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Camilla Clark

“You have to go through it to get through it.” That’s how Camilla Clark describes the way she dealt with breast cancer. In 2016, when she was diagnosed following a mammogram and biopsy, she was numb. “I still don’t feel anything about it,” she says.

Even so, when Freda White, a fellow cancer survivor and support group member, walks by, the women pause for a hug and a few words of comfort. “Freda and I have a special bond,” Camilla explains. “I don’t talk a lot, but she brings it out of me. It’s a comfort to go through this with someone who understands.”

“This” is a lumpectomy of her right breast, four months of chemotherapy and six weeks of radiation. Going through it with the professionals at Lyndon B. Johnson Hospital and Smith Clinic helped, she says.

“The logistics of dealing with cancer can be overwhelming. Treatment is my priority. I take care of myself and stay away from stressful situations. Anything that doesn’t relate to caring for my cancer, I let others handle. That’s hard if you’re an independent person.”

Camilla says she doesn’t let cancer get her down, then wonders if that’s true. She doesn’t rest well and thinks of her future as unpredictable. “Personally, I think I’m in denial.”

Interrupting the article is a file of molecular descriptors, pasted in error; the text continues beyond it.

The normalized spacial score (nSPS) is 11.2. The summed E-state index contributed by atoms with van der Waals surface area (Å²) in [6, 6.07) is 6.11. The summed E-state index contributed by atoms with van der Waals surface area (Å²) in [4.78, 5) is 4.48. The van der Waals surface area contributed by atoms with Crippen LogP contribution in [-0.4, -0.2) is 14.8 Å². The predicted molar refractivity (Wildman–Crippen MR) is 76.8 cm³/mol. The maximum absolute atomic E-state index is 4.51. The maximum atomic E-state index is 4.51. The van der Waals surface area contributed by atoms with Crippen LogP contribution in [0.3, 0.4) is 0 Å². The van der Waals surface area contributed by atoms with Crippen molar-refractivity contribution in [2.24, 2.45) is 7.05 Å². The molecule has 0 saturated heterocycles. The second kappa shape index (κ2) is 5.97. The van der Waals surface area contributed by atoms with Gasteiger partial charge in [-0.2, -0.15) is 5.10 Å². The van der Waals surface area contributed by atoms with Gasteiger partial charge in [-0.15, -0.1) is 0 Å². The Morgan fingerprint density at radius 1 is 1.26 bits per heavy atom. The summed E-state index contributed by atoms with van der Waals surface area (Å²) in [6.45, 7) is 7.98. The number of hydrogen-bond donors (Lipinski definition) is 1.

She tries to take life day by day. Camilla learned that when she was overcoming addiction, and it worked. She’s 26 years clean and sober.

“Dealing with addiction was much harder than cancer. It’s a good feeling to look at addiction in the rear-view mirror. I started looking at cancer in the rear view as soon as my surgery was over.

“I don’t take anything for granted. I used to be a procrastinator, but I don’t procrastinate anymore. Treatment taught me that lesson.” The women in her support group have shared other lessons. One thing, for example: “You have to stop and look back to think about where you need to go.”

Camilla also learned she’s ready to make a career move. Before her diagnosis, she provided home health care. Now she’s going back to school to become a chemical dependency counselor. Like the women in her support group, she understands the importance of sharing her wisdom.